Blood Vessel Structure
The blood vessels are the part of the circulatory system that transports blood throughout the body. There are three major types of blood vessels: shows the arteries, which carry the blood away from the heart; the capillaries, which enable the actual exchange of water and chemicals between the blood and the tissues; and the veins, which carry blood from the capillaries back toward the heart.
The arteries and veins are both composed of three layers. Tunica intima (the thinnest layer) is the innermost layer. It is a single layer of simple squamous endothelial cells glued by a polysaccharide intercellular matrix. It is surrounded by a thin layer of subendothelial connective tissue interlaced with a number of circularly arranged elastic bands called the internal elastic lamina. Tunica media (the thickest layer) is circularly-arranged elastic fiber, connective tissue, and polysaccharide substances. This layer is thinner in the veins than in arteries, as veins collapse when not filled with blood and do not function primarily in a contractile manner. The second and third layer is separated by another thick elastic band called external elastic lamina.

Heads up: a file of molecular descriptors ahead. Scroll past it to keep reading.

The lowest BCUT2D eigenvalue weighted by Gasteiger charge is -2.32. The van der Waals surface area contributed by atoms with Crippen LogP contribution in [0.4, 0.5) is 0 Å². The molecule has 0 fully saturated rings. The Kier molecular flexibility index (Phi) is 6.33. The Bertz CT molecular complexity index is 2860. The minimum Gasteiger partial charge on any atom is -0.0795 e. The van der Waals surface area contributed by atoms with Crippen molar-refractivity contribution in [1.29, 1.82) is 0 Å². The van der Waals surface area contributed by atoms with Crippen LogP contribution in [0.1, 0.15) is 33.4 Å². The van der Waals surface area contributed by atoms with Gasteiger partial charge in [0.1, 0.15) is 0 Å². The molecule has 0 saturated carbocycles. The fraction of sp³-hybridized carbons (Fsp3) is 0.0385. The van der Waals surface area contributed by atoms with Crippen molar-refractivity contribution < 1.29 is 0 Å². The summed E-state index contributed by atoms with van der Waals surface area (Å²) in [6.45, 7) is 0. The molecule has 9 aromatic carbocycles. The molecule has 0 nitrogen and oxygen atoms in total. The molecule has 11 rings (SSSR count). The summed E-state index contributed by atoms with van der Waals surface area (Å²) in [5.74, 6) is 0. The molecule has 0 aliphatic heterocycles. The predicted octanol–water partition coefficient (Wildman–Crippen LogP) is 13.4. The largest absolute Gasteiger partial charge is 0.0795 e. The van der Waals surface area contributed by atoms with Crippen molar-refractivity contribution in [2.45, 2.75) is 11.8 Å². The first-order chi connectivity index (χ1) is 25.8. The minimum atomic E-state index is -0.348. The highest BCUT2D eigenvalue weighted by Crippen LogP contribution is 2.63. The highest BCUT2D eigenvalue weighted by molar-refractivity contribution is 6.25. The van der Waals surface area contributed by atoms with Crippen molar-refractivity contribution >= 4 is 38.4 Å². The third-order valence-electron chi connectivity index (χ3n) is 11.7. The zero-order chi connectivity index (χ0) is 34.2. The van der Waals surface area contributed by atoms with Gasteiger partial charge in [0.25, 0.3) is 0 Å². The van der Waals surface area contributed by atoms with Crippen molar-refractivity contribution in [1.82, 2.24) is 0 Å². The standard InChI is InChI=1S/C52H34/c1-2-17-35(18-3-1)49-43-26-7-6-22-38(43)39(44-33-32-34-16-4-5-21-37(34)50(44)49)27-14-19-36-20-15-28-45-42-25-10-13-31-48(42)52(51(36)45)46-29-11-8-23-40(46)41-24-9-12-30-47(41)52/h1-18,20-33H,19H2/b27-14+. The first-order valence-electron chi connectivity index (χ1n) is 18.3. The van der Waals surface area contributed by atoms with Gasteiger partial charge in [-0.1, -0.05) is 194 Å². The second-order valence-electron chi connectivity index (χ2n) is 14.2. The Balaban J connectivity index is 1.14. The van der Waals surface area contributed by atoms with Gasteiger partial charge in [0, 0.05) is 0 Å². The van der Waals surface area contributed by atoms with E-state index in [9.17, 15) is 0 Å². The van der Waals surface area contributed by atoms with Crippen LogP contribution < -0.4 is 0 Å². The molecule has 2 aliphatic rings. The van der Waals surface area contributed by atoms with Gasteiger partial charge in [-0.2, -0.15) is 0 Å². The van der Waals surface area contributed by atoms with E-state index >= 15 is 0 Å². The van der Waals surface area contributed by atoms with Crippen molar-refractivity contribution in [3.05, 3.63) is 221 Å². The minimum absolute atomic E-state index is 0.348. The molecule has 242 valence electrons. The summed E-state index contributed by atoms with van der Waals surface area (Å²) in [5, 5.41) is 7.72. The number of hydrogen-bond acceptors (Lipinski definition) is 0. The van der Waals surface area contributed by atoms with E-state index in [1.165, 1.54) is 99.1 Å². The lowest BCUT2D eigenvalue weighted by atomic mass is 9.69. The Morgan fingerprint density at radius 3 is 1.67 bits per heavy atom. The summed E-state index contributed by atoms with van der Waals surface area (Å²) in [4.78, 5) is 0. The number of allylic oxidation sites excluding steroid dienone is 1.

The tunica media (especially in arteries) may be rich in vascular smooth muscle, which controls the caliber of the vessel. Tunica externa or adventitia, the outermost layer, is entirely made of connective tissue. It also contains nerves that supply the vessel, as well as nutrient capillaries (vasa vasorum) in the larger blood vessels. Veins often display a large number of anatomical variations compared with arteries within a species and between species. Veins are often closer to the skin and contain valves the help keep blood flowing towards the heart .
A capillary consists of little more than a layer of endothelium and occasional connective tissue. When blood vessels connect to form a region of diffuse vascular supply it is called an anastomosis (pl. anastomoses). Anastomoses provide critical alternative routes for blood to flow in case of blockages.